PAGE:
They have new carpet, freshly painted walls and new office furniture. Walls in the office and workshop had to re rebuilt.
They still have a work backlog and they are dealing with that.
Grant said it was hard to put a value on the cost of the disaster but the insurance claim would be $100,000.
The final cost would be more than that.
"It's an undetermined sum."
While they were pretty much on track there were still frustrations as everything had been moved during the clean-up.
"It's just the stuff that you don't realise. Stuff that's not there that you suddenly think ‘Oh, where's that?' six weeks later."
Grant said they have made big improvements since the first dark days and could now see the light at the end of the tunnel.
"We are getting through. We're getting back to it."
Slowly returning to normal
It was only two weeks ago that tradesmen finally laid down carpet and linoleum for Skipper's Choice on Kotua Pl.
After half a metre of water swept through the building following the 100mm of rain which fell in Stoke in April, a lot of stock had to be discarded, putting production at the sauce factory six weeks behind.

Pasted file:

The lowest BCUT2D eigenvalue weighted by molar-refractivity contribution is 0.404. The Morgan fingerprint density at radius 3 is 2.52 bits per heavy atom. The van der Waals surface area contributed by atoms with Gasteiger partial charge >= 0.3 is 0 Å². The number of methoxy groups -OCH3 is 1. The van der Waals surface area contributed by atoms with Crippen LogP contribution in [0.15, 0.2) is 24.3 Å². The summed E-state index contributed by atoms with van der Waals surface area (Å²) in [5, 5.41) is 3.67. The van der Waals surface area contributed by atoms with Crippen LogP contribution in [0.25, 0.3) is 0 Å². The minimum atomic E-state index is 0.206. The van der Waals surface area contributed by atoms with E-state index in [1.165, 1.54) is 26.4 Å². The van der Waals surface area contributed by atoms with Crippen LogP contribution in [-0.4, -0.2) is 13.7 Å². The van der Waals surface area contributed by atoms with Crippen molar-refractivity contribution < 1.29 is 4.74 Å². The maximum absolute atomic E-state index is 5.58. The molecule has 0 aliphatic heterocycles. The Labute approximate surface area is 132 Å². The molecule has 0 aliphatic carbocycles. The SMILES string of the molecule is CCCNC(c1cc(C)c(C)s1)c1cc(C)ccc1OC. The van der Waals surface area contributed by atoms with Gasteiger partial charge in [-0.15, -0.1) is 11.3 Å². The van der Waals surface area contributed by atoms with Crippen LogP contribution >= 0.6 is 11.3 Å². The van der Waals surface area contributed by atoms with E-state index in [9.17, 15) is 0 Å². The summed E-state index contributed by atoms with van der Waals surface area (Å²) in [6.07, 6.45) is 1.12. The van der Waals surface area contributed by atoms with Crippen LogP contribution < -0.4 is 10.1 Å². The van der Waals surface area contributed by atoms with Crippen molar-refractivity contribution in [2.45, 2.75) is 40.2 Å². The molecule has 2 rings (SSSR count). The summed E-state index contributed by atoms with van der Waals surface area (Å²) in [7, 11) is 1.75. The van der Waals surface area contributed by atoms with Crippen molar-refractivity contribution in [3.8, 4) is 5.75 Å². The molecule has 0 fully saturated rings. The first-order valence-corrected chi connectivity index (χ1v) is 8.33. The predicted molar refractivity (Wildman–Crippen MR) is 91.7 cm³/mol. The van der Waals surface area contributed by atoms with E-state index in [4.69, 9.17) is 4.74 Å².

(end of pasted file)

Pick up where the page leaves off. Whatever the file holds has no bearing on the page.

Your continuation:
"I had to turf out well over half my stock which I'd built up after Christmas," says managing director Clinton Jones.
"Fortunately we had a good group of friends and volunteers and family who helped clean up. But it took a solid seven days to do it all."
While the flooring, skirting boards and whole doors had to be replaced, he's thankful that no money has had to go into replacing any machinery.
"Luckily it [the water level] was just below machinery-damaging height so I dodged a bullet there.
"We were lucky the landlord was really good and he did everything he could to get our factory up and running for us."
Clinton said it had been hard managing production with tradesmen in and out of the building.
For a while he had only been able to make stock two days a week. But things were almost back to normal now, with the office, storeroom and factory all back together.
"The last month or so has been all go, trying to build that back up."
Across the road from Skipper's, Norwest Recycled Timbers also had a lot of work to do following the floods.
Staff were forced to spend days drying planks and sawing off moulded timber after 30cm of water flooded through their roller door and into the workshop.
"You think you've finished but you're not. There's cleaning all the stuff the water leaves behind like the dirt. It's the timber, it's the mould, it's the dampness," says Lisa Morrison.
But Lisa chooses not to stay in the past.
"There's just no point in dwelling on it. There are other people worse off. No one was hurt at the end of the day."